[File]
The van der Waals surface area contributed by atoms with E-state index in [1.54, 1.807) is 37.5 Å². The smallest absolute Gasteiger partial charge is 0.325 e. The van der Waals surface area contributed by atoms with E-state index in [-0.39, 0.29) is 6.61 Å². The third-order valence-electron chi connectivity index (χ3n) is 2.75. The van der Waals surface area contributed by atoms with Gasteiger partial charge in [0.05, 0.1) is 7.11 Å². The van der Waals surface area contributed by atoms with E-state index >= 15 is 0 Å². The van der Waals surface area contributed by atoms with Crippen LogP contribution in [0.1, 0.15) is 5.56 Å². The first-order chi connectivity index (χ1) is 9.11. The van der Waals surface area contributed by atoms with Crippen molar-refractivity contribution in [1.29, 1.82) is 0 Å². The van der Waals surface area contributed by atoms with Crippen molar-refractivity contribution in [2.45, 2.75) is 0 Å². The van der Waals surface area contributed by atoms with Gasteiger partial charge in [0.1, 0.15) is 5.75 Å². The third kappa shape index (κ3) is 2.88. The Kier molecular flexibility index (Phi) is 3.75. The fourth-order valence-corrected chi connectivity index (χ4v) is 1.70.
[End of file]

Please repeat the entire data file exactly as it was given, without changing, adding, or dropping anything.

The van der Waals surface area contributed by atoms with E-state index in [1.54, 1.807) is 37.5 Å². The smallest absolute Gasteiger partial charge is 0.325 e. The van der Waals surface area contributed by atoms with E-state index in [-0.39, 0.29) is 6.61 Å². The third-order valence-electron chi connectivity index (χ3n) is 2.75. The van der Waals surface area contributed by atoms with Gasteiger partial charge in [0.05, 0.1) is 7.11 Å². The van der Waals surface area contributed by atoms with E-state index >= 15 is 0 Å². The van der Waals surface area contributed by atoms with Crippen LogP contribution in [0.1, 0.15) is 5.56 Å². The first-order chi connectivity index (χ1) is 9.11. The van der Waals surface area contributed by atoms with Crippen molar-refractivity contribution in [1.29, 1.82) is 0 Å². The van der Waals surface area contributed by atoms with Crippen molar-refractivity contribution in [2.45, 2.75) is 0 Å². The van der Waals surface area contributed by atoms with Gasteiger partial charge in [0.1, 0.15) is 5.75 Å². The third kappa shape index (κ3) is 2.88. The Kier molecular flexibility index (Phi) is 3.75. The fourth-order valence-corrected chi connectivity index (χ4v) is 1.70.